The first piece of text I worked with was section 5 of “Murder in the Rue Morgue”. This particular assignment involved diplomatically and semantically marking up the source text. Of those two components of the markup, the semantic tagging was the most involved by far, requiring much more thought going into every tag. I think my markup was greatly affected by the content of this section of the text. My portion of “Murder in the Rue Morgue” was very monologue heavy, with the character Dupin discussing his deductive reasoning involving the way the killer entered and exited the scene of the crime. One interesting decision I made during my markup was to treat some of the verbs used by Dupin as well-defined events.
Whereas egress, descent, and my other event tags might be regarded as more general verbs in most contexts, Dupin talks about them as specific events in the timeline of the murder.
The question can then be raised: did the encoding of this text help me to better understand the subject of this writing? I would have to say yes. When simply reading Murder in the Rue Morgue, it’s easy to get lost in Dupin’s monologues, and lose out on important details of his deductions. When doing a semantic markup on the text, you have to pull out those important details and really think on why they stand out in the text. You have to understand what exactly is going on in the source text in order to create an effective encoding. As Ramussen puts it, “in order to contribute actively to the edition’s production of knowledge, it is necessary to have prior knowledge of both the scholarly edition and the published work” (Ramussen, 128).
Our work on the personography of the signers of the Declaration of Independence forced us to work with a text in a very different way. Instead of highlighting and marking up the information in the source text, our job was to bring in information from other sources and link them to the source in our edition. This kind of encoding practically reverses the tagging we did in the Poe assignment. Instead of finding important words in the text and appropriately tagging them, we laid out a system of important tags and then filled them with the correct information.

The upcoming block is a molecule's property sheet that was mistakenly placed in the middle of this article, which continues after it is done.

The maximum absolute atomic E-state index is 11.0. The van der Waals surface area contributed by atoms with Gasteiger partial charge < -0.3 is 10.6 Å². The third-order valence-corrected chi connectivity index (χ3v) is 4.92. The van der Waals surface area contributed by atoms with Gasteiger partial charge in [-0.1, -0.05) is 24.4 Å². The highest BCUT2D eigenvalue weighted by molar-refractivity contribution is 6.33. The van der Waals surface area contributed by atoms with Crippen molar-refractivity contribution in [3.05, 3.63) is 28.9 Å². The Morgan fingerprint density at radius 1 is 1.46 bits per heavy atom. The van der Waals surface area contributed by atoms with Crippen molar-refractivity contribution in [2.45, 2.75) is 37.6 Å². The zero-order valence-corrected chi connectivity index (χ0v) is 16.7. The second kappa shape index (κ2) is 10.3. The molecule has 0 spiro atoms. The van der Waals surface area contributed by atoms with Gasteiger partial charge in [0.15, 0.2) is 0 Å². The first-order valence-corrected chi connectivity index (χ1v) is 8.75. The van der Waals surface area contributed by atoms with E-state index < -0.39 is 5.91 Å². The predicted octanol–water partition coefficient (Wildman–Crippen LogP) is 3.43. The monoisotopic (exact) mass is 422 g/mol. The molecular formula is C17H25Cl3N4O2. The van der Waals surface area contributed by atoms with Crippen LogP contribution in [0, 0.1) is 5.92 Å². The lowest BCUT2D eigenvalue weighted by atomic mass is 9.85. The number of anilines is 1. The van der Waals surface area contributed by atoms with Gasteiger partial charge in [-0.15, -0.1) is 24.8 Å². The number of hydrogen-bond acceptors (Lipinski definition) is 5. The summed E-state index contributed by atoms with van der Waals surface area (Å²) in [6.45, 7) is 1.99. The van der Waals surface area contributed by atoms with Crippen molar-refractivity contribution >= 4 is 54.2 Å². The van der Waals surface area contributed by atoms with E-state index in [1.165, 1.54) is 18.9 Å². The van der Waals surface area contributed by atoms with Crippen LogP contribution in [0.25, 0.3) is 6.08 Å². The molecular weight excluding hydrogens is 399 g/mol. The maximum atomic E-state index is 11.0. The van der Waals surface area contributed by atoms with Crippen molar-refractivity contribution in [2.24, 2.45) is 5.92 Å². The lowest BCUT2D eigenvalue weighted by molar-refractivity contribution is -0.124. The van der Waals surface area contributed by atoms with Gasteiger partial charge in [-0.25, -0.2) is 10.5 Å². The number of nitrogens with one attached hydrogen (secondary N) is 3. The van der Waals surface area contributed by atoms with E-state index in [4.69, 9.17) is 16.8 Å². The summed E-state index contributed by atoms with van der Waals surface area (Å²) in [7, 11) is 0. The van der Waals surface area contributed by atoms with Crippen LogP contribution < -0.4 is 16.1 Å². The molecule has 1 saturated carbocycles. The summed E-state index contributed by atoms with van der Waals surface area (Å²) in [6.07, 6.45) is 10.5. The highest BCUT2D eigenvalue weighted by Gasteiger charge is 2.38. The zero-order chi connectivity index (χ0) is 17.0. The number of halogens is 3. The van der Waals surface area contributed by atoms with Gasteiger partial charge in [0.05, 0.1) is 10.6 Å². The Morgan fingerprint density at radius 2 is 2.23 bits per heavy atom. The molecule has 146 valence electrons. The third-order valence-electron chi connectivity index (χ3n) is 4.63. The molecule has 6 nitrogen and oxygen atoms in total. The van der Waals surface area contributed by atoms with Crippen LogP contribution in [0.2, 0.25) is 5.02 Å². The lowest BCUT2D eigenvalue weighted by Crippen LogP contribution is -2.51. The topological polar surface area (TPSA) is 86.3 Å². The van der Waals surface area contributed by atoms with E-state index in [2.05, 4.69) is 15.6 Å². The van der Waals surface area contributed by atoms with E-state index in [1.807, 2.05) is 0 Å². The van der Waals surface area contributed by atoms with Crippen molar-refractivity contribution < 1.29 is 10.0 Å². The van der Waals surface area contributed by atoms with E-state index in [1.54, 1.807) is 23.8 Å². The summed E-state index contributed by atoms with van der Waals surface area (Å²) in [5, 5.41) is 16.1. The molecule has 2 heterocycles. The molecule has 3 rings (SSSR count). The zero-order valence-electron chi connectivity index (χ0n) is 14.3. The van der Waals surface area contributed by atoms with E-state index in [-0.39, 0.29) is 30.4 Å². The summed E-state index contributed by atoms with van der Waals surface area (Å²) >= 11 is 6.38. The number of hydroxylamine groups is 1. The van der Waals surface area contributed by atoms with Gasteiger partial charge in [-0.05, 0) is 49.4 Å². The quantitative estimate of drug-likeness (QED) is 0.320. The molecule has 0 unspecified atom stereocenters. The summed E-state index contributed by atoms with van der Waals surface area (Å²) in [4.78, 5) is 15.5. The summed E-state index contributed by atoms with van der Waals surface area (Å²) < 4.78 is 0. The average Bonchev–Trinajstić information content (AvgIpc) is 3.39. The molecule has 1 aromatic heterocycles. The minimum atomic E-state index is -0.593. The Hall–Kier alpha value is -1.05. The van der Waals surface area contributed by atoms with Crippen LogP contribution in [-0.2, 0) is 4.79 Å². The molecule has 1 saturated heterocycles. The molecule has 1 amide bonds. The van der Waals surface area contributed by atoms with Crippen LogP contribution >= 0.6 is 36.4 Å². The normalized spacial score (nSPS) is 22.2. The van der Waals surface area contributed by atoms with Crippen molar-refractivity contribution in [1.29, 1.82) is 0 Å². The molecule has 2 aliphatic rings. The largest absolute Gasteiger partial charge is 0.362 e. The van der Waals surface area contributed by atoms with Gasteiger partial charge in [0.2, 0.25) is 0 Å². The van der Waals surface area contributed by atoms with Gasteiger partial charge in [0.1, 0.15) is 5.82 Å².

This kind of encoding most closely matches what Rasmussen defines as a “Knowledge Site.” As she defines them, “Knowledge sites can thus better identify the relationship between
the work’s texts and other texts that relate to the work” (Rasmussen, 125). Our edition of the Declaration of Independence was made of the source material and many smaller texts detailing the signers.
Overall, text encoding is a fantastic way of expanding knowledge about a particular text. In the case of our works, we not only experienced detailing specific parts of the source text in the Poe assignment, but also bringing in and linking new information with the Declaration of Independence project.